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Minorities and #MeToo: Including Women of Color in the Conversation

4 min read

by Manaal Farooqi

In the past few months conversations about sexual violence and assault have been in the news, from respected directors to actors being outed as sexual abusers.

The movement, dubbed #Metoo and #TimesUp, have allowed for discussions around violence against women as not only an industry norm within Hollywood but across all sectors as well. However, criticisms of the movement point out that the majority of the women and cases that are highlighted are those of white women- and that they happen to be running them as well. Sexual violence happens to all women who exist within patriarchal societies; however black, indigenous and women of color are often demographically subjected to more sexual violence yet are seldom mentioned, much less central, in these conversations.

When looking at these movements there needs to be an understanding that conversations around rape culture, toxic masculinity and consent need to happen within different communities as well, particularly within the South Asian community.

[Read More: How I Overcame my Hesitancy to Write #MeToo]

The South Asian community is an incredibly diverse and multi-faceted community that has a plethora of different cultures, ethnic groups, languages, religions and more. With that understanding, there is room to discuss the issues that South Asian women experience as commonalities around sexual violence, assault, and consent. While a lot of South Asian women exist in different cultural contexts, there is a notion of purity being tied to the dignity that persists as a common thread; this refers to ideas of respectability to their sexual encounters and essentially can dictate their ability to navigate within their communities and families. This is a phenomenon that affects all women in patriarchal societies; however, it takes different forms in different communities and places.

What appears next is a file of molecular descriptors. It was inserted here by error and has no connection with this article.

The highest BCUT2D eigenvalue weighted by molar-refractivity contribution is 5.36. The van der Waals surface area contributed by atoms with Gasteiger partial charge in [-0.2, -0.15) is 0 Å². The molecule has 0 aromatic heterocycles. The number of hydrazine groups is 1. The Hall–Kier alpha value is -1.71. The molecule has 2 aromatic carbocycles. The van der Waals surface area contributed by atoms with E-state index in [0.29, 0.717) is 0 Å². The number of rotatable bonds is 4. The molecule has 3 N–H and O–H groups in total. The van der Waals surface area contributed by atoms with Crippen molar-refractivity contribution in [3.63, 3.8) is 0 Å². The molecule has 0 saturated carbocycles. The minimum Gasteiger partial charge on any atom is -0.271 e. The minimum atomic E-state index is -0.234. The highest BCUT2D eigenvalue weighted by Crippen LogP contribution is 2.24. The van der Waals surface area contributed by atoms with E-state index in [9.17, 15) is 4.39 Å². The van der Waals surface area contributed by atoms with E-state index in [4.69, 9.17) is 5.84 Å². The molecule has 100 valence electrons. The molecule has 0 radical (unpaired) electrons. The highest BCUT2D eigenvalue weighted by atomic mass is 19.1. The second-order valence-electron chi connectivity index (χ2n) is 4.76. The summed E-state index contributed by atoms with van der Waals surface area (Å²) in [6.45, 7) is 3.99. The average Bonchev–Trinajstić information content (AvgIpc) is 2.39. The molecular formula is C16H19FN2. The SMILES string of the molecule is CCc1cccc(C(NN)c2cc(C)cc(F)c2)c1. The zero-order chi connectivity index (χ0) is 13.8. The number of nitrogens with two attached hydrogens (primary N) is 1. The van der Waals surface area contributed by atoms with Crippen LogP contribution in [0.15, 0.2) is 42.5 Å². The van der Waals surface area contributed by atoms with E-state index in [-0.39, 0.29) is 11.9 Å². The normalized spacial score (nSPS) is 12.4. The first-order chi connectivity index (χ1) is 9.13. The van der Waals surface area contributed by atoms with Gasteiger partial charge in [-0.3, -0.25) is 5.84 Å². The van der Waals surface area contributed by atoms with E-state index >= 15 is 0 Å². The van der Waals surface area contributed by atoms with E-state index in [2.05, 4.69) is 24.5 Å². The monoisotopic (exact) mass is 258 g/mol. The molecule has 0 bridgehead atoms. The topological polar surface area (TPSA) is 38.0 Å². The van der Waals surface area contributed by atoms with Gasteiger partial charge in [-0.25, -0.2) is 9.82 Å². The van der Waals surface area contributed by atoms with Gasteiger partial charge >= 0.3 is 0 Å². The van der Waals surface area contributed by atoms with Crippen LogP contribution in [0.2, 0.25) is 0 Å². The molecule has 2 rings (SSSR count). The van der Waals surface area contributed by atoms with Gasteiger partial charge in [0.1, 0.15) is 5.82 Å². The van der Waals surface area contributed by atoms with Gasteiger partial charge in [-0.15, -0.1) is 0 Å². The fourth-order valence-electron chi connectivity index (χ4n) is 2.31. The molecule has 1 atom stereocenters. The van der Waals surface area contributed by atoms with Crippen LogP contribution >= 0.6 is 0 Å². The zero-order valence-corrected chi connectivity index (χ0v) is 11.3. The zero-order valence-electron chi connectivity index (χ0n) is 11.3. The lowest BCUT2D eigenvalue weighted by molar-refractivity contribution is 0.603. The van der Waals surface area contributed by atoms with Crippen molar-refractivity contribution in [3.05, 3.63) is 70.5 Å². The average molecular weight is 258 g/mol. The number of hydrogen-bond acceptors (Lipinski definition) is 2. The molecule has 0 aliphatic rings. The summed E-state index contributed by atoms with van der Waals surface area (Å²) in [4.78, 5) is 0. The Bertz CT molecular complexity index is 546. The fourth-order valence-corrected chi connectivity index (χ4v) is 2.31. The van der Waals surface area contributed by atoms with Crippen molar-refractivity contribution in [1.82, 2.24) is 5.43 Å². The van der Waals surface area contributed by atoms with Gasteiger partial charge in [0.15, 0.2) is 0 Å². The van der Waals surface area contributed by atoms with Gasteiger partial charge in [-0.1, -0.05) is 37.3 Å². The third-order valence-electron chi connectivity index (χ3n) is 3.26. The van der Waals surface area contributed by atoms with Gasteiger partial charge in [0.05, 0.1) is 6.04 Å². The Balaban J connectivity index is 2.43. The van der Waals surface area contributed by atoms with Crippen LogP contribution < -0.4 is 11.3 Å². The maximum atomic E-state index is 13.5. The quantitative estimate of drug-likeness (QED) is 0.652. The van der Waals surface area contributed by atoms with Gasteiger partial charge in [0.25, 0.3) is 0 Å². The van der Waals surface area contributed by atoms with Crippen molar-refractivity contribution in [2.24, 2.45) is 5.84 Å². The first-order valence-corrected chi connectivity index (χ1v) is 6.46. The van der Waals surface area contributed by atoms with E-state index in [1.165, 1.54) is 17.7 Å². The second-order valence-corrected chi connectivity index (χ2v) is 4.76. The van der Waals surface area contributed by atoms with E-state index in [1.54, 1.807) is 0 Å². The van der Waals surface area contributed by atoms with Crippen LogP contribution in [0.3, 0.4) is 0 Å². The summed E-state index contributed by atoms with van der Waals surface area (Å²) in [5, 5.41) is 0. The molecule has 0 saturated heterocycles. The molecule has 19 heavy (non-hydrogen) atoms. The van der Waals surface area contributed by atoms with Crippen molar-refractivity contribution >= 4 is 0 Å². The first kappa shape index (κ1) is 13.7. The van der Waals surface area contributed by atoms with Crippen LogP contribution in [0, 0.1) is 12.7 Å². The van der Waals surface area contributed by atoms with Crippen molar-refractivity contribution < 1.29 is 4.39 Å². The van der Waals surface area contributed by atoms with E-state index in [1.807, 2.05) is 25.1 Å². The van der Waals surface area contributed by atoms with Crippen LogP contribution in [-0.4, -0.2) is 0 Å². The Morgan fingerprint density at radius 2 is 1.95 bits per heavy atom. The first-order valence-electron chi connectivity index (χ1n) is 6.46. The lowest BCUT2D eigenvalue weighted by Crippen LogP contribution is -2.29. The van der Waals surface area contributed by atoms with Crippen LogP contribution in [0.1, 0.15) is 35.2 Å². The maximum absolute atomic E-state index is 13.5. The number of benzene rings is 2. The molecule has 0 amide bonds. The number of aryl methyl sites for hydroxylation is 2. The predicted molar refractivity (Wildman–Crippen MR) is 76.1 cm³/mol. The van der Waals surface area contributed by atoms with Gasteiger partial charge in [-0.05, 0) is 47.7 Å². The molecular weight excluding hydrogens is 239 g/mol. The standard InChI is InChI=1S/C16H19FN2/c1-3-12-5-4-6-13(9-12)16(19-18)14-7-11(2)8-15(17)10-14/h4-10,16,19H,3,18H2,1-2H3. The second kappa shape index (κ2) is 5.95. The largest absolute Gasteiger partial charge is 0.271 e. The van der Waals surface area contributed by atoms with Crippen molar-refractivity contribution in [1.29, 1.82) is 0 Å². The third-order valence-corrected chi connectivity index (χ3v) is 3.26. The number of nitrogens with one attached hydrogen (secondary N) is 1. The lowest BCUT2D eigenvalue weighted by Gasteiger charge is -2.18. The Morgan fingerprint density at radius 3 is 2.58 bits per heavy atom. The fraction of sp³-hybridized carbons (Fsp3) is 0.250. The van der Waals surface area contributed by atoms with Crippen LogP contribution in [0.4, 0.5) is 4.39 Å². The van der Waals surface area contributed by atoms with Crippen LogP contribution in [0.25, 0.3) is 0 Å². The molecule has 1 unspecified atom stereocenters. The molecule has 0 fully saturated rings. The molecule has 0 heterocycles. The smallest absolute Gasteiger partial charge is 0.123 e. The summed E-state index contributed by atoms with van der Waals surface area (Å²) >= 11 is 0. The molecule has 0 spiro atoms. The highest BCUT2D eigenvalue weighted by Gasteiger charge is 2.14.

When searching for examples of the South Asian community having wider and public discussions about sexual violence it is evident that there are not many cases, much less those where the narrative is lead by South Asian women themselves. The Aqsa Parvez case which took place in Canada was covered by the mainstream media with the blame placed on “barbaric cultural practices.” Another recent case that comes to mind was of Stacy Singh which wasn’t reported widely aside from a handful of local publications.

The reality is that there are thousands of unreported cases that are on the spectrum of sexual violence within the community and that there is a lack of discussion or even acknowledgment. In a U.S. study interviewing 208 South Asian women, it was reported that 21.2 percent of South Asian women have experienced sexual and/or physical abuse via their intimate partner, while “14.9 percent reported such experience during the previous year.”

[Read More: 5 Girls React to Abuse in Different Ways in New Music Video]

Different organizations that work with South Asian women on issues regarding sexual violence all agree that there are indeed many unreported cases. These examples can be seen from Canada, to the US and UK as well where there seems to be a strong theme of underreporting and an even stronger knowledge that sexual violence is happening in the community.